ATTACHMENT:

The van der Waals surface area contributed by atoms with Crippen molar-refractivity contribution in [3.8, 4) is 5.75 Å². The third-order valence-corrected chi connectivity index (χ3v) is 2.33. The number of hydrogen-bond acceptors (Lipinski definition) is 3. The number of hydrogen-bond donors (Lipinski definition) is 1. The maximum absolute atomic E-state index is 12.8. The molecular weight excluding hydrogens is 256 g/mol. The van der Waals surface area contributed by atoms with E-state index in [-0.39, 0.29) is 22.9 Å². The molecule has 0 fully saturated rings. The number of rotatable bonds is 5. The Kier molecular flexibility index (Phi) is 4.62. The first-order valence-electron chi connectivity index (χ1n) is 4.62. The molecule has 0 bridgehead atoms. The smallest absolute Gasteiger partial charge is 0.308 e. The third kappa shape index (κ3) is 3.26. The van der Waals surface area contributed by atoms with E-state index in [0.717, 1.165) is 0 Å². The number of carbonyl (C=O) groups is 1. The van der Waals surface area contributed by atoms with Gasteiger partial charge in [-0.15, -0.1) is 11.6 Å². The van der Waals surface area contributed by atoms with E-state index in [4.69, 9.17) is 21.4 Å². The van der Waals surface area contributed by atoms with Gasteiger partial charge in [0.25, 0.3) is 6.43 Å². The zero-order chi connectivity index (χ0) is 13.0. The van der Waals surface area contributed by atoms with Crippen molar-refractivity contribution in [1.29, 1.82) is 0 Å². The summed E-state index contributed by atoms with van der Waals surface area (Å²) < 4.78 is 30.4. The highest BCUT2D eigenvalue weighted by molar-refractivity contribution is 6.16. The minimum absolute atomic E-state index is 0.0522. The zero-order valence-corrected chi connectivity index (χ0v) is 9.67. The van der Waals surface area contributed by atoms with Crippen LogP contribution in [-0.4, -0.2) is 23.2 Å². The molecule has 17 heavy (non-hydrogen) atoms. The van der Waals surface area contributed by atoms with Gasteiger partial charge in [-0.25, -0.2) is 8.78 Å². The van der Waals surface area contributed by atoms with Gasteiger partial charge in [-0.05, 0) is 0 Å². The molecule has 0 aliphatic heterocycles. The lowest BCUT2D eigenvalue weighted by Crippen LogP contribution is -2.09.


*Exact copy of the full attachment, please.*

The van der Waals surface area contributed by atoms with Crippen molar-refractivity contribution in [3.8, 4) is 5.75 Å². The third-order valence-corrected chi connectivity index (χ3v) is 2.33. The number of hydrogen-bond acceptors (Lipinski definition) is 3. The number of hydrogen-bond donors (Lipinski definition) is 1. The maximum absolute atomic E-state index is 12.8. The molecular weight excluding hydrogens is 256 g/mol. The van der Waals surface area contributed by atoms with E-state index in [-0.39, 0.29) is 22.9 Å². The molecule has 0 fully saturated rings. The number of rotatable bonds is 5. The Kier molecular flexibility index (Phi) is 4.62. The first-order valence-electron chi connectivity index (χ1n) is 4.62. The molecule has 0 bridgehead atoms. The smallest absolute Gasteiger partial charge is 0.308 e. The third kappa shape index (κ3) is 3.26. The van der Waals surface area contributed by atoms with E-state index in [0.717, 1.165) is 0 Å². The number of carbonyl (C=O) groups is 1. The van der Waals surface area contributed by atoms with Gasteiger partial charge in [-0.15, -0.1) is 11.6 Å². The van der Waals surface area contributed by atoms with E-state index in [4.69, 9.17) is 21.4 Å². The van der Waals surface area contributed by atoms with Gasteiger partial charge in [0.25, 0.3) is 6.43 Å². The zero-order chi connectivity index (χ0) is 13.0. The van der Waals surface area contributed by atoms with Crippen molar-refractivity contribution in [1.29, 1.82) is 0 Å². The summed E-state index contributed by atoms with van der Waals surface area (Å²) < 4.78 is 30.4. The highest BCUT2D eigenvalue weighted by molar-refractivity contribution is 6.16. The minimum absolute atomic E-state index is 0.0522. The zero-order valence-corrected chi connectivity index (χ0v) is 9.67. The van der Waals surface area contributed by atoms with Crippen LogP contribution in [-0.4, -0.2) is 23.2 Å². The molecule has 17 heavy (non-hydrogen) atoms. The van der Waals surface area contributed by atoms with Gasteiger partial charge in [-0.25, -0.2) is 8.78 Å². The van der Waals surface area contributed by atoms with Gasteiger partial charge in [-0.05, 0) is 0 Å². The molecule has 0 aliphatic heterocycles. The lowest BCUT2D eigenvalue weighted by Crippen LogP contribution is -2.09.